The patient has UTI secondary to E. coli. The organism is resistant to ampicillin and sensitive to cephalosporins. I think alot of people are confused over why penicillin binding protein alteration wasn't the correct answer so here is my take:
Ampicillin - Penicillin antibiotic, with a beta lactam ring.
Mechanisms of resistance - Penicillinase (Beta lactamase which cleaves the beta lactam ring of penicillin drugs making them ineffective) OR PBP alteration (penicillin binding protein alteration).
Ceftriaxone - third generation Cephalosporin. Mechanisms of resistance - CEPHALOSPORINASE (Another type of beta lactamase), OR PBP alteration.
The question asks, which mechanism of resistance does the organism produce that causes ampicillin to be inactivated BUT ceftriaxone to be resistant.
It's the TYPE of beta lactamase produced by the two drugs that are different. so Beta lactamase production against Ampicillin (Penicillinase) would inactivate Ampicillin but NOT Ceftriaxone (cephalospoirinase).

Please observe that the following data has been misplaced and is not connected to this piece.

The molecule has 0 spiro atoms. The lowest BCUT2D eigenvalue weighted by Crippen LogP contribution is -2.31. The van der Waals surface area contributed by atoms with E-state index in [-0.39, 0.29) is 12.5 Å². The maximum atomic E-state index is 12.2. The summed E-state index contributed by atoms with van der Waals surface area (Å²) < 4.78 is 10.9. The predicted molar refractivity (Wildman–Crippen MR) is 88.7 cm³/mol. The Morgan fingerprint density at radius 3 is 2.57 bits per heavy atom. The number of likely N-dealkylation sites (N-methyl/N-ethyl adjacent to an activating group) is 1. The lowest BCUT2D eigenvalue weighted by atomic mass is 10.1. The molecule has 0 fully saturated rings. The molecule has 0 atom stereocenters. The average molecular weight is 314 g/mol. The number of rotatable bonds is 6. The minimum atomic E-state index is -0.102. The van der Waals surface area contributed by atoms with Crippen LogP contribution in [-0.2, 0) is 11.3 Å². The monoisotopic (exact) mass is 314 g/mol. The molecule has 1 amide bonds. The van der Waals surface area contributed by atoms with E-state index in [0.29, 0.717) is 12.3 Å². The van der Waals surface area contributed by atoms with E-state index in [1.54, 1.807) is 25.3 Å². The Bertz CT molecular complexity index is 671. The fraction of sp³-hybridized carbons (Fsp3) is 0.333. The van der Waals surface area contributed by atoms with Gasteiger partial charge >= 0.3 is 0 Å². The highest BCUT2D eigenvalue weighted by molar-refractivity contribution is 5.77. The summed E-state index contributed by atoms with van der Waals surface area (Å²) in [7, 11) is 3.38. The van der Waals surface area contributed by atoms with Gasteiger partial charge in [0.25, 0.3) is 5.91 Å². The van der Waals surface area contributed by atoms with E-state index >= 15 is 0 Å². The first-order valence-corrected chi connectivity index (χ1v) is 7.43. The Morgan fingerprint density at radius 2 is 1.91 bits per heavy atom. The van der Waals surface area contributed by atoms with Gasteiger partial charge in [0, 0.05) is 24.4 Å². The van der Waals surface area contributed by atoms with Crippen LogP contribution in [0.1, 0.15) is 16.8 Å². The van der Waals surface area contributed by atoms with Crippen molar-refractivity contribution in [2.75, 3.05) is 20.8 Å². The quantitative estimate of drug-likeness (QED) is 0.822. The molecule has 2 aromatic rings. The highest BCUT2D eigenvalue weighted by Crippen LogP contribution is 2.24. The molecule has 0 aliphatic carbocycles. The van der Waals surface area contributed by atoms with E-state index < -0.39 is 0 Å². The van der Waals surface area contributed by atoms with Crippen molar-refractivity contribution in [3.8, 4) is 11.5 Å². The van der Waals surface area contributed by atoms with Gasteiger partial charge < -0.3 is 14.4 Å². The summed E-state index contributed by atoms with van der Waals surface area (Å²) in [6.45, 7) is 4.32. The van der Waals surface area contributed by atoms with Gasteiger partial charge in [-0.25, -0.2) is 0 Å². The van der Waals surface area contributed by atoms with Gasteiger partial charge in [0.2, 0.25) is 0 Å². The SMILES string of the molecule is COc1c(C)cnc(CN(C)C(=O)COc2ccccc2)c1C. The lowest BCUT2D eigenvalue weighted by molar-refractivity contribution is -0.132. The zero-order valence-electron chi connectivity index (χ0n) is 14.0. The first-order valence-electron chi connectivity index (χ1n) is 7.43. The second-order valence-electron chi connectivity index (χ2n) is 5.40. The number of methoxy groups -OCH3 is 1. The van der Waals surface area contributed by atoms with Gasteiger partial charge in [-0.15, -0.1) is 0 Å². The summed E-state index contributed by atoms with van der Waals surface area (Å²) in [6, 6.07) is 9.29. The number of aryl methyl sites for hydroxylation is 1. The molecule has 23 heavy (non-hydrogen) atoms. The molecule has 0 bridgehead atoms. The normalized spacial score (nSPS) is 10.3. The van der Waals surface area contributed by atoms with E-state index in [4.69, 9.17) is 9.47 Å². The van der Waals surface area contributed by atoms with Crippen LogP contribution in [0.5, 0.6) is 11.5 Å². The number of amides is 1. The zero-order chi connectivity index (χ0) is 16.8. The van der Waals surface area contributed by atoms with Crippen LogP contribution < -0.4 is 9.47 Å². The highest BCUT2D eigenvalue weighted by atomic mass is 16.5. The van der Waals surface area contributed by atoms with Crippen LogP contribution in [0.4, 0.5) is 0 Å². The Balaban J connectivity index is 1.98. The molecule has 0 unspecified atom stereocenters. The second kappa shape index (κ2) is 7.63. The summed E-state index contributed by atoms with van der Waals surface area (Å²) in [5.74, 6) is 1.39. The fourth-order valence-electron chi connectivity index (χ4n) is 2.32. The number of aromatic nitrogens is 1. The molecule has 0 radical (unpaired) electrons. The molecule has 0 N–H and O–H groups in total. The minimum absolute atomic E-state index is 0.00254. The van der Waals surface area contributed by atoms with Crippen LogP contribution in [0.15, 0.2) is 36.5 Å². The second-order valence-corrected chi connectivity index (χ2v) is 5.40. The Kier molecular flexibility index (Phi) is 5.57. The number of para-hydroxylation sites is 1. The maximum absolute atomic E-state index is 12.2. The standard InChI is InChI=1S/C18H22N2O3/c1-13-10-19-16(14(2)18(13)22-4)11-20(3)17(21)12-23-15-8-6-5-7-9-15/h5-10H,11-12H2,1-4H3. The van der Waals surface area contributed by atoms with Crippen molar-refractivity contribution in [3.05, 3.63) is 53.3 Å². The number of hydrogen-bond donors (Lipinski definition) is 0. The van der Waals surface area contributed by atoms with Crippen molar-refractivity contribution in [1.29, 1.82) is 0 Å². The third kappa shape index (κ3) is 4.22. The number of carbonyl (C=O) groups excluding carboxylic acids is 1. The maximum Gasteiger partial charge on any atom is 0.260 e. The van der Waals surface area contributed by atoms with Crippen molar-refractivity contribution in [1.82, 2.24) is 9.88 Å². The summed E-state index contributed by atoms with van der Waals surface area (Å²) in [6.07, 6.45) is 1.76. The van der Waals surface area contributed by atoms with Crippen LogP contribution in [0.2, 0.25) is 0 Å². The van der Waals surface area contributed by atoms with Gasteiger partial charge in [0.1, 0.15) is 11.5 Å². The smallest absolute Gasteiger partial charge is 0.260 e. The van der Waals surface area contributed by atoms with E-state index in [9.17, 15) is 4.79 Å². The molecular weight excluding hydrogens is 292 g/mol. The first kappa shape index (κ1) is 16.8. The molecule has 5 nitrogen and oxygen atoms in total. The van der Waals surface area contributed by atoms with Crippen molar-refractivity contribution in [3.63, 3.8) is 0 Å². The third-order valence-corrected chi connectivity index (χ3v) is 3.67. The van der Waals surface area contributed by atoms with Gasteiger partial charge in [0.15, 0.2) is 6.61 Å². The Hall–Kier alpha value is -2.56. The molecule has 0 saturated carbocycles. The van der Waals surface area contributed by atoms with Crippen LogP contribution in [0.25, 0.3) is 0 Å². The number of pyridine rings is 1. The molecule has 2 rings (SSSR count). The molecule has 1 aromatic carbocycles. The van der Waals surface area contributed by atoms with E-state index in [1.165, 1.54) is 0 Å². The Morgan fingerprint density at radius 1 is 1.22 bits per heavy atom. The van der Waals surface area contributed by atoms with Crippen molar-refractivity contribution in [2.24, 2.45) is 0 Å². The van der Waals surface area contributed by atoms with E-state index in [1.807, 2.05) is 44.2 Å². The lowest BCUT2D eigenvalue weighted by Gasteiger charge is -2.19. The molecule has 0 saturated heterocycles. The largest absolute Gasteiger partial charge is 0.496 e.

If the mechanism of resistance were penicillin binding protein alteration, BOTH drugs would be resistant, because that mechanism of resistance is SHARED by both drugs.
It's a shitty question, which is nitpicky and goes after a pretty dumb detail.
This is an abdominal aortic aneurysm which ruptured, evidenced by: hypotension, pulsatile abdominal mass, the guarding and rigidity in the periumbilical region. (Pathoma page 70, FA 2018 page 298) Additional findings would include decreased femoral pulses.
A- Patient is hypotensive/hypovolemic, you probably won't see normal ankle, and brachial indices.
B - Aortic regurgitation is seen in thoracic aortic aneurysms secondary to syphilis, or cystic medial degeneration in marfans/ehler's danlos. Could also be due to aortic root dilatation from aortic dissection.
C/D - both are seen classically in aortic dissection.
Always be kind! Spending a few extra minutes will make him feel better, solidify your relationship, and not really waste too much of your time. She passed away on this same day, he must be very sad and having someone to talk to can change everything.
AR disease. She's got all the symptoms, she must have both defective genes. Genetic testing for the 36 most common mutations shows a detectable mutation (G551D) in one allele of the CFTR gene. What about the 2nd gene... we KNOW she has the disease. It wasn't detected.